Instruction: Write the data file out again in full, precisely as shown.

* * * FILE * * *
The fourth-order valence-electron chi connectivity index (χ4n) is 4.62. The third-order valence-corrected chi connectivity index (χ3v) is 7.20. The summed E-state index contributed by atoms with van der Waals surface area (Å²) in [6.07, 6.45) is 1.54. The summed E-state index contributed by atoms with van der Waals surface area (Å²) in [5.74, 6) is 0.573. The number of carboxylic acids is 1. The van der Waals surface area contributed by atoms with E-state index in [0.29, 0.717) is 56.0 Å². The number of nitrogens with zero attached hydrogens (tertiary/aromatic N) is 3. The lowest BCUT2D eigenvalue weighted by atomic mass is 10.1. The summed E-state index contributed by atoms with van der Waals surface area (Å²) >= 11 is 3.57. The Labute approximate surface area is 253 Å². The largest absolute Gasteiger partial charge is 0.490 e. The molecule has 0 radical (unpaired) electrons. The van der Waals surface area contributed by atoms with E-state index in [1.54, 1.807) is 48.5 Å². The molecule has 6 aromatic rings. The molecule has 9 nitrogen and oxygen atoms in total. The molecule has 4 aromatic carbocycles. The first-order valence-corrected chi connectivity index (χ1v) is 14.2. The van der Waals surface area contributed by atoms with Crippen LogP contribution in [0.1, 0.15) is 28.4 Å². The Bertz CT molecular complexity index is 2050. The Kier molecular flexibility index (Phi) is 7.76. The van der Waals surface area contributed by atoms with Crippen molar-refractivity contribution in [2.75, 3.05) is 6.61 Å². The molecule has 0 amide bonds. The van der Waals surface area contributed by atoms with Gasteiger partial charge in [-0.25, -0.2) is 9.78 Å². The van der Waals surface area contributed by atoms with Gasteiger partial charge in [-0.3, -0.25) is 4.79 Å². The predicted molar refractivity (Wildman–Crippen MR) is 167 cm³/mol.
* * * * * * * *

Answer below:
The fourth-order valence-electron chi connectivity index (χ4n) is 4.62. The third-order valence-corrected chi connectivity index (χ3v) is 7.20. The summed E-state index contributed by atoms with van der Waals surface area (Å²) in [6.07, 6.45) is 1.54. The summed E-state index contributed by atoms with van der Waals surface area (Å²) in [5.74, 6) is 0.573. The number of carboxylic acids is 1. The van der Waals surface area contributed by atoms with E-state index in [0.29, 0.717) is 56.0 Å². The number of nitrogens with zero attached hydrogens (tertiary/aromatic N) is 3. The lowest BCUT2D eigenvalue weighted by atomic mass is 10.1. The summed E-state index contributed by atoms with van der Waals surface area (Å²) >= 11 is 3.57. The Labute approximate surface area is 253 Å². The largest absolute Gasteiger partial charge is 0.490 e. The molecule has 0 radical (unpaired) electrons. The van der Waals surface area contributed by atoms with E-state index in [1.54, 1.807) is 48.5 Å². The molecule has 6 aromatic rings. The molecule has 9 nitrogen and oxygen atoms in total. The molecule has 4 aromatic carbocycles. The first-order valence-corrected chi connectivity index (χ1v) is 14.2. The van der Waals surface area contributed by atoms with Crippen LogP contribution in [0.1, 0.15) is 28.4 Å². The Bertz CT molecular complexity index is 2050. The Kier molecular flexibility index (Phi) is 7.76. The van der Waals surface area contributed by atoms with Crippen molar-refractivity contribution in [2.75, 3.05) is 6.61 Å². The molecule has 0 amide bonds. The van der Waals surface area contributed by atoms with Gasteiger partial charge in [-0.25, -0.2) is 9.78 Å². The van der Waals surface area contributed by atoms with Gasteiger partial charge in [-0.3, -0.25) is 4.79 Å². The predicted molar refractivity (Wildman–Crippen MR) is 167 cm³/mol.